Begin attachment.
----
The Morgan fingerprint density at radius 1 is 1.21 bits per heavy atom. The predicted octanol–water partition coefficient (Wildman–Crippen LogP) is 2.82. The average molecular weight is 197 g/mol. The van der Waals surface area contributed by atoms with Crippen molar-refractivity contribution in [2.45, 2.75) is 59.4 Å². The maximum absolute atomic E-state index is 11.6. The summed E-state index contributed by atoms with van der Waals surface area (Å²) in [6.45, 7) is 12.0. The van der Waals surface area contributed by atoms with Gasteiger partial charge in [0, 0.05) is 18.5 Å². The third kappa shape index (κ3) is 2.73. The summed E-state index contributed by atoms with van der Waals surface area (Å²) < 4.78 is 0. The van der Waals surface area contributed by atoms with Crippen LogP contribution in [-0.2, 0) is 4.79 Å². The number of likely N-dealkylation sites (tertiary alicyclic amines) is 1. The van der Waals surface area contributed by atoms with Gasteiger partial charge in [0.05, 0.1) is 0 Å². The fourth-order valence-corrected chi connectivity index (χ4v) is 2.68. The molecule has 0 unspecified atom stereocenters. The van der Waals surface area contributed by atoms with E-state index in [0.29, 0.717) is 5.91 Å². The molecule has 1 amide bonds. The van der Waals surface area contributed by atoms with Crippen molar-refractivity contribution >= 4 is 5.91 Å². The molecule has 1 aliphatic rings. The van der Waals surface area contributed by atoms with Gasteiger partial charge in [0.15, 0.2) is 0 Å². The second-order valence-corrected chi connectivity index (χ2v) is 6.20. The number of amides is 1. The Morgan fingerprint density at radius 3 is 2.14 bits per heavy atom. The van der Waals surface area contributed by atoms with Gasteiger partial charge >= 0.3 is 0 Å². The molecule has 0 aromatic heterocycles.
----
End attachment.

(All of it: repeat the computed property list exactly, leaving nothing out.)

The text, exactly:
The Morgan fingerprint density at radius 1 is 1.21 bits per heavy atom. The predicted octanol–water partition coefficient (Wildman–Crippen LogP) is 2.82. The average molecular weight is 197 g/mol. The van der Waals surface area contributed by atoms with Crippen molar-refractivity contribution in [2.45, 2.75) is 59.4 Å². The maximum absolute atomic E-state index is 11.6. The summed E-state index contributed by atoms with van der Waals surface area (Å²) in [6.45, 7) is 12.0. The van der Waals surface area contributed by atoms with Gasteiger partial charge in [0, 0.05) is 18.5 Å². The third kappa shape index (κ3) is 2.73. The summed E-state index contributed by atoms with van der Waals surface area (Å²) < 4.78 is 0. The van der Waals surface area contributed by atoms with Crippen LogP contribution in [-0.2, 0) is 4.79 Å². The number of likely N-dealkylation sites (tertiary alicyclic amines) is 1. The van der Waals surface area contributed by atoms with Gasteiger partial charge in [0.05, 0.1) is 0 Å². The fourth-order valence-corrected chi connectivity index (χ4v) is 2.68. The molecule has 0 unspecified atom stereocenters. The van der Waals surface area contributed by atoms with E-state index in [0.29, 0.717) is 5.91 Å². The molecule has 1 amide bonds. The van der Waals surface area contributed by atoms with Crippen molar-refractivity contribution >= 4 is 5.91 Å². The molecule has 1 aliphatic rings. The van der Waals surface area contributed by atoms with Gasteiger partial charge in [0.15, 0.2) is 0 Å². The second-order valence-corrected chi connectivity index (χ2v) is 6.20. The number of amides is 1. The Morgan fingerprint density at radius 3 is 2.14 bits per heavy atom. The van der Waals surface area contributed by atoms with Gasteiger partial charge >= 0.3 is 0 Å². The molecule has 0 aromatic heterocycles.